When sexual harassers agree on confidential settlements with victims, at least the payments come out of the harassers' own pockets or from companies that choose to employ them.
But not, as the nation has learned this month, when the harasser serves in Congress. Then, taxpayers foot the bill. And the entire episode remains hidden."
Actions have consequences, Bitch
[FoxNews] CNN’s April Ryan said White House press secretary Sarah Sanders should pay for a bodyguard Ryan has hired, accusing Sanders of "stirring" up death threats against Ryan.
"Oh, I get approached a lot, when I'm walking from my car, when I'm walking to my car, when I eat. Anywhere I go. I mean, they have put a target on my head, and I don't know who's who sometimes," Ryan told the Hollywood Reporter on Tuesday.
"I've had death threats. I've had craziness. ... Do I have a bodyguard? Yes, I do. Am I paying for it? Yes, I am. And, I think [Sanders] should have to pay for it, especially if she's stirring it up with her boss," she added.
Ryan, who's also the White House correspondent for American Urban Radio Networks, made the comments as she was promoting her new book, "Under Fire: Reporting from the Front Lines of the Trump White House," which details her experience covering the Trump administration.
"What's happening is unprecedented. ... I've been under attack. And lied on. Treated terribly. And if I don't tell the story, you won't get it. So, I'm putting it out there, because people see one side of it," she said, though not revealing why none of her employers are footing for the bill for her personal security.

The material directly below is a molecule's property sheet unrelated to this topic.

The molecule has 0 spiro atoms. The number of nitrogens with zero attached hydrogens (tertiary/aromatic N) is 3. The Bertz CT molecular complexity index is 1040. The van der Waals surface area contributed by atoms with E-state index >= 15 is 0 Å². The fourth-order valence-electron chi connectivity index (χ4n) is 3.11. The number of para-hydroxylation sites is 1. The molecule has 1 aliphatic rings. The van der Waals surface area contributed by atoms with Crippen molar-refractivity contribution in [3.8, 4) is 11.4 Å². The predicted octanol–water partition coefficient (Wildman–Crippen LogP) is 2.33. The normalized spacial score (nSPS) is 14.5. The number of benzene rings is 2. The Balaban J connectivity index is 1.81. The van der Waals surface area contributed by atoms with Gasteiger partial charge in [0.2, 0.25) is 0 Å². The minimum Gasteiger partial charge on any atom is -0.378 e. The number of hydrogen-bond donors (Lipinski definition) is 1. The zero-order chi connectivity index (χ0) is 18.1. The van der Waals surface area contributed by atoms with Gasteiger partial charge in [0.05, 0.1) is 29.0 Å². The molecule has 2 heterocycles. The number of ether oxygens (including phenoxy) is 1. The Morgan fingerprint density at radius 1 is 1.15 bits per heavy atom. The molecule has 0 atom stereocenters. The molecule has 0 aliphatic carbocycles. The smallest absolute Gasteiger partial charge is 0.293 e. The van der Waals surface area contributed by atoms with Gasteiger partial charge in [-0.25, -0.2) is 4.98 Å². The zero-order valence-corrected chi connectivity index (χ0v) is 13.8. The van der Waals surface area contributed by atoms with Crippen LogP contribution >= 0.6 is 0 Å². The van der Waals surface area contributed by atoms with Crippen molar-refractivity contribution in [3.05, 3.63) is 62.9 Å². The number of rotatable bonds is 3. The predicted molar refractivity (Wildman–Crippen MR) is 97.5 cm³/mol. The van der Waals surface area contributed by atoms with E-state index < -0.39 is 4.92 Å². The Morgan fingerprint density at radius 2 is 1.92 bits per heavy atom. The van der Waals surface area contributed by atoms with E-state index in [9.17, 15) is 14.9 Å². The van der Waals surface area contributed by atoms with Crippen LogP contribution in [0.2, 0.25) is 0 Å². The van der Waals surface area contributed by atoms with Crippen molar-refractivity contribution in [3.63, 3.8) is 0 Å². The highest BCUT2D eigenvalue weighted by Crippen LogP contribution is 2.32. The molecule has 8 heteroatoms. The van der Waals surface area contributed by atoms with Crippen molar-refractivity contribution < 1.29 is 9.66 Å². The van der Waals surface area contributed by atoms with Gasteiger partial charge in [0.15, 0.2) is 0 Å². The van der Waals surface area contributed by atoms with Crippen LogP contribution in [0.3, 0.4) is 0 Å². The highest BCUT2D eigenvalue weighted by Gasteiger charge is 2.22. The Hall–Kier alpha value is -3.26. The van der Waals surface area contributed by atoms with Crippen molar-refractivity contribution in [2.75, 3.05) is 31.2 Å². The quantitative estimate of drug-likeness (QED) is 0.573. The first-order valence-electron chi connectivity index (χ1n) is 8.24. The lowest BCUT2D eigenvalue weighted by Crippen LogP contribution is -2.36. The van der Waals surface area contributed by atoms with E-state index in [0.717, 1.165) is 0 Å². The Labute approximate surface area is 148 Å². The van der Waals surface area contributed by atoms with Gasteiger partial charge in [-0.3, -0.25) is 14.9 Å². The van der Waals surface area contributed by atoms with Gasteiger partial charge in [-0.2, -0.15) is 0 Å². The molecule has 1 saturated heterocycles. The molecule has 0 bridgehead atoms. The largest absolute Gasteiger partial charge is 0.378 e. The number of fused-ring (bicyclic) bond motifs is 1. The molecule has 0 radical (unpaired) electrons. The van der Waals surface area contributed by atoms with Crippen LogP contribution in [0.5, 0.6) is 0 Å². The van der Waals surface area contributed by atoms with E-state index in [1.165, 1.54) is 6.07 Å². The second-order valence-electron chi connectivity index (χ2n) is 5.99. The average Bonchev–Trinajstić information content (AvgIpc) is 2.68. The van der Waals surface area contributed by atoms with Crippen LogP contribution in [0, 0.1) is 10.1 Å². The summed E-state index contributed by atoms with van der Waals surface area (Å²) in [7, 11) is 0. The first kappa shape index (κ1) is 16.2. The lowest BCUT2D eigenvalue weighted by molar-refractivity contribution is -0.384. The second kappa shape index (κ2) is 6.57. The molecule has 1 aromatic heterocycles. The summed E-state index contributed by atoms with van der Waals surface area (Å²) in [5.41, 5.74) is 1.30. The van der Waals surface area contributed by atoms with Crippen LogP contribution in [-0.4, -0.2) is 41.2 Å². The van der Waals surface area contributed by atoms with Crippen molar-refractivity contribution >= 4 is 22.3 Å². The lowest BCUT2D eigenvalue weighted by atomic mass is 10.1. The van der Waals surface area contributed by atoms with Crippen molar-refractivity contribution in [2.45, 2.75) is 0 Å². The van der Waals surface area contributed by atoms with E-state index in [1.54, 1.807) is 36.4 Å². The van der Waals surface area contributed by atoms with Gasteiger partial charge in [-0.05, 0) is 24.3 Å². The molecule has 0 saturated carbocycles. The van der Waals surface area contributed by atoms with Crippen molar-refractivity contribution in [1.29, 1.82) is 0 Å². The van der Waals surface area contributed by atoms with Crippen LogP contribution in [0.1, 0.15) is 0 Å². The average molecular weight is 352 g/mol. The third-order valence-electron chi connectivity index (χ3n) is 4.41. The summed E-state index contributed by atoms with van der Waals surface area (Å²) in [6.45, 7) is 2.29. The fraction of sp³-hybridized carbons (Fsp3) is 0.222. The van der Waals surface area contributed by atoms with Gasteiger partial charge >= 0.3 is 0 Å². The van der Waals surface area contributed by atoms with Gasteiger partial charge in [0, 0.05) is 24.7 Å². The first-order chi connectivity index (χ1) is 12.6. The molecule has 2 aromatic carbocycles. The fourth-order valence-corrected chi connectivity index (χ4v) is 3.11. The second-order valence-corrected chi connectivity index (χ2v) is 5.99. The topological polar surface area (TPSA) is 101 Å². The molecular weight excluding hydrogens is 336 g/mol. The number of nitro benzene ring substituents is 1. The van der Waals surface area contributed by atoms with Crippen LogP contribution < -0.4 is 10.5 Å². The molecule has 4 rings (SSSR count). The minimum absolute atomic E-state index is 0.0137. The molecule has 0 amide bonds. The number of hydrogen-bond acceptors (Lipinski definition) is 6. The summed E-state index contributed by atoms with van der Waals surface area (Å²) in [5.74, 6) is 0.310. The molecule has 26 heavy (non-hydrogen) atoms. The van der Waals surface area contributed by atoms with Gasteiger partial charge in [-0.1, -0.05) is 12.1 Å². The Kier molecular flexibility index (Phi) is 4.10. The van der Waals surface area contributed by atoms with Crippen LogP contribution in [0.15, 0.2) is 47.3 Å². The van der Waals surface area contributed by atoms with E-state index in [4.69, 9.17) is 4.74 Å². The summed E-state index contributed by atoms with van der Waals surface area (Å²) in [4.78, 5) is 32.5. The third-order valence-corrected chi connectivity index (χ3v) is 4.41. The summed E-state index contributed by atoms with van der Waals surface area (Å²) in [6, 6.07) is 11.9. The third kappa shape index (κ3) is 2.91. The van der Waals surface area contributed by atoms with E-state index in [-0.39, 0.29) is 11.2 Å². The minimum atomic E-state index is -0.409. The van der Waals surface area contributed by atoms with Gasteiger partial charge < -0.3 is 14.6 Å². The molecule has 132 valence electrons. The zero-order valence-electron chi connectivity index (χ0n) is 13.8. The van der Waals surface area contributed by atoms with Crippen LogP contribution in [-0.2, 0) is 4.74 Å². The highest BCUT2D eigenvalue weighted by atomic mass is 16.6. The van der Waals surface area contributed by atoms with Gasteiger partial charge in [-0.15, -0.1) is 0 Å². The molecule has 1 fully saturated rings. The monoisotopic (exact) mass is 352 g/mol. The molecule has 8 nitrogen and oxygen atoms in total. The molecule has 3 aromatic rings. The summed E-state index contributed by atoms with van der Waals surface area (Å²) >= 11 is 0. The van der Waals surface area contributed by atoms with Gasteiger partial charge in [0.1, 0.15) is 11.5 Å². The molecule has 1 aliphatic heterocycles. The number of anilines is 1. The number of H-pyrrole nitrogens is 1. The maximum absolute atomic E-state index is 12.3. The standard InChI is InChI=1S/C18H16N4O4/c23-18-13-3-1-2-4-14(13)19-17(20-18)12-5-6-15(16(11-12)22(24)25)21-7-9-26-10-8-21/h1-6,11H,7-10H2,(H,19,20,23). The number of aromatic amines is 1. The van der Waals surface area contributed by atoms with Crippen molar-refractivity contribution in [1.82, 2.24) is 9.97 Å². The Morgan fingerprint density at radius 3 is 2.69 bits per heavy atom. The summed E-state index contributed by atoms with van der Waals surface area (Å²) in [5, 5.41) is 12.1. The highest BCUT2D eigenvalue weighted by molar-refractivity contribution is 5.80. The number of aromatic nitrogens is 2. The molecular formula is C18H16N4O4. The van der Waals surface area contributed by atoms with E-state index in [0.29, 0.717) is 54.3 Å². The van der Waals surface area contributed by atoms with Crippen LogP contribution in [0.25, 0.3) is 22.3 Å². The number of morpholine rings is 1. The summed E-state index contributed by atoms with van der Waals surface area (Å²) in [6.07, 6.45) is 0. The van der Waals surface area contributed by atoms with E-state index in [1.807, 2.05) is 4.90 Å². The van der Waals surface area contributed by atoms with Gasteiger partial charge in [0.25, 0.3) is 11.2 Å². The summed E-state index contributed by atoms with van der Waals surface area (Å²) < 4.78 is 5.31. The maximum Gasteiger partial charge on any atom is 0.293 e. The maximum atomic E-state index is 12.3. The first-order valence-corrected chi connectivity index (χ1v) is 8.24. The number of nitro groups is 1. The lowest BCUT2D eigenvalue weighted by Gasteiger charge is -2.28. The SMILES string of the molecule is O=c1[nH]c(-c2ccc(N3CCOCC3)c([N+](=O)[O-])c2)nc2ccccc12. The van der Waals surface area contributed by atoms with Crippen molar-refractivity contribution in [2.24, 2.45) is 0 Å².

Ryan insists the White House put her on a "blacklist" over her questions during press briefings, claiming the administration was "still very angry" over Ryan once asking Trump whether he is a racist.
"The asshole list blacklist. The White House blacklist ... Me, [CNN chief White House correspondent] Jim Acosta. We're on the blacklist. [CNN White House correspondent] Kaitlan Collins. People they don't like," Ryan added.
A multi-volume chronology and reference guide set detailing three years of the Mexican Drug War between 2010 and 2012.
Rantburg.com and borderlandbeat.com correspondent and author Chris Covert presents his first non-fiction work detailing
the drug and gang related violence in Mexico.
Chris gives us Mexican press dispatches of drug and gang war violence
over three years, presented in a multi volume set intended to chronicle the death, violence and mayhem which has
dominated Mexico for six years.